PW: One of the undercurrents of your book Blood Horses is the issue of class in horse racing—the wealthy owners and breeders on the one hand, and the working-class fans and bettors on the other. Do you think this contrast offers any kind of equilibrium, or is it just a quirky, possibly even dangerous, aspect of the sport?

John Jeremiah Sullivan: Horse racing is one of those few contexts of American life where you get the most extreme classes elbow to elbow. It's built into the fabric of the sport. You have this demanding work that requires a lot of people to get dirty, and then you need a lot of money to buy and raise the horse.

PW: The economics, particularly the gambling, stand in contrast to the animals as well, don't they?

JJS: They do. It's just this irreconcilable thing, and that's what I wanted to get across in the book—you have these sublime animals who are able to pull off these astounding feats. There's real beauty at the center. And at the same time you have some real skeeviness there, too.

PW: Does it bother you, as a fan, how little attention the sport gets beyond the Triple Crown?

JJS: One thing that maddens serious fans is that there's nothing to set these races apart. When you think about the NCAA tournament or the Super Bowl, there's a pyramidal buildup to something. Something is proved because the teams have fought to be there. In horse racing, it is much more arbitrary. We pay attention to three-year-olds because that's when animals come into their full strength. But there is another way to look at it. The sport is lucky to get national TV exposure in that way. And part of the beauty of the sport is that none of it makes any sense.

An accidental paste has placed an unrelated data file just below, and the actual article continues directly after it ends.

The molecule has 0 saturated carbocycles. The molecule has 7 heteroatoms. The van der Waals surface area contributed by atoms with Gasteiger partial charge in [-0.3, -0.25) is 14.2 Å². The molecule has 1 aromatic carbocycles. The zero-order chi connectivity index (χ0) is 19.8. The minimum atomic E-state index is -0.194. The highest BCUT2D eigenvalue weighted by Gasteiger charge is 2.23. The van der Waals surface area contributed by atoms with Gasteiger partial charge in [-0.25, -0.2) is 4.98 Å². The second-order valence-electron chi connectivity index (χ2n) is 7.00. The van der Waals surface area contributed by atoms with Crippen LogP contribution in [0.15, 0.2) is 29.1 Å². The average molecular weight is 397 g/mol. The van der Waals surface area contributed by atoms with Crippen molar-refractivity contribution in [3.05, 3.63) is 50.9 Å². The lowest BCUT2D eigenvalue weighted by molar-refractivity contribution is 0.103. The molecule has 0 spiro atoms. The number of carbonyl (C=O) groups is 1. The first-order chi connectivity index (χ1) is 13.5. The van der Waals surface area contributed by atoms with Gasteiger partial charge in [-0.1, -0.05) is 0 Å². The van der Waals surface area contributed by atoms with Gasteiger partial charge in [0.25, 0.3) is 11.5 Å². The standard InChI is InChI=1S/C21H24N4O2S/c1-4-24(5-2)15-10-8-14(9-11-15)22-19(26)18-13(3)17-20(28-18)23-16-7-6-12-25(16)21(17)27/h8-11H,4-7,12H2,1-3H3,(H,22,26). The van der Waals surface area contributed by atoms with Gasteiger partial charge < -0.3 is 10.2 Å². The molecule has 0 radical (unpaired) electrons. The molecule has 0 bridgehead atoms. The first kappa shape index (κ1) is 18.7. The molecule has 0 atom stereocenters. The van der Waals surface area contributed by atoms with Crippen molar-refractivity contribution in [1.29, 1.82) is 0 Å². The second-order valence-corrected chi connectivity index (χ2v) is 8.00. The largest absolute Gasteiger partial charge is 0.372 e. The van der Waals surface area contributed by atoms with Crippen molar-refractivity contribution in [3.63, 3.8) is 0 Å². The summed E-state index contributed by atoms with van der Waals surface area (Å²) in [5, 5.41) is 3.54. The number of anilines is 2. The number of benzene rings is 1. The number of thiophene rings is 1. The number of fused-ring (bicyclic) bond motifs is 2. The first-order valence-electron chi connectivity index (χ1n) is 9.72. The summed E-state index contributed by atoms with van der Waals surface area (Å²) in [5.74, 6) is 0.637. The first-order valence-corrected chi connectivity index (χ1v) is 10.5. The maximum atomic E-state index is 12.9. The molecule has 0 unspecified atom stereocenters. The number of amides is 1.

PW: You write about the lack of human characters being an obstacle to the sport's popularity. Do you think characters could be made out of the horses, or are they doomed to anonymity?

JJS: It's always going to be a problem for the sport. Secretariat would do all these things, like take the pencil out of a reporter's hand. But then, the good ones sometimes don't do anything—Funny Cide sort of just stood there.

PW: Your book is laid out in a sort of unconventional way—your transitions between the history of the horse and your own experiences with your father, for example, are often more literary than logical. How much of a conscious decision was this?

JJS: It's a tough question. I don't understand myself how it happened. These things seemed to me to fit together—just not in a way that can be articulated. Setting these things next to one another and letting the juxtapositions be their own explanation seemed like the best way.

PW: So, for example, your desire to re-create the life of your late father and the discussion of the bloodlines of horses—that is, their connection to this kind of endless past—just felt right?

JJS: In both cases, I'm trying to pin down something that's gone, or several things that are gone. If I've done it correctly, the theme of the book should materialize in the reading. It's meant to be a collage; I left the reader to assemble the parts.

PW: Okay, the inevitable: Who do you like in the Derby?

JJS: [Laughs]: It's really early. I've learned watching this sport for so long not to get too attached to a horse because you can get your heart broken. We don't even know who will run. But we'll know more in the next few weeks.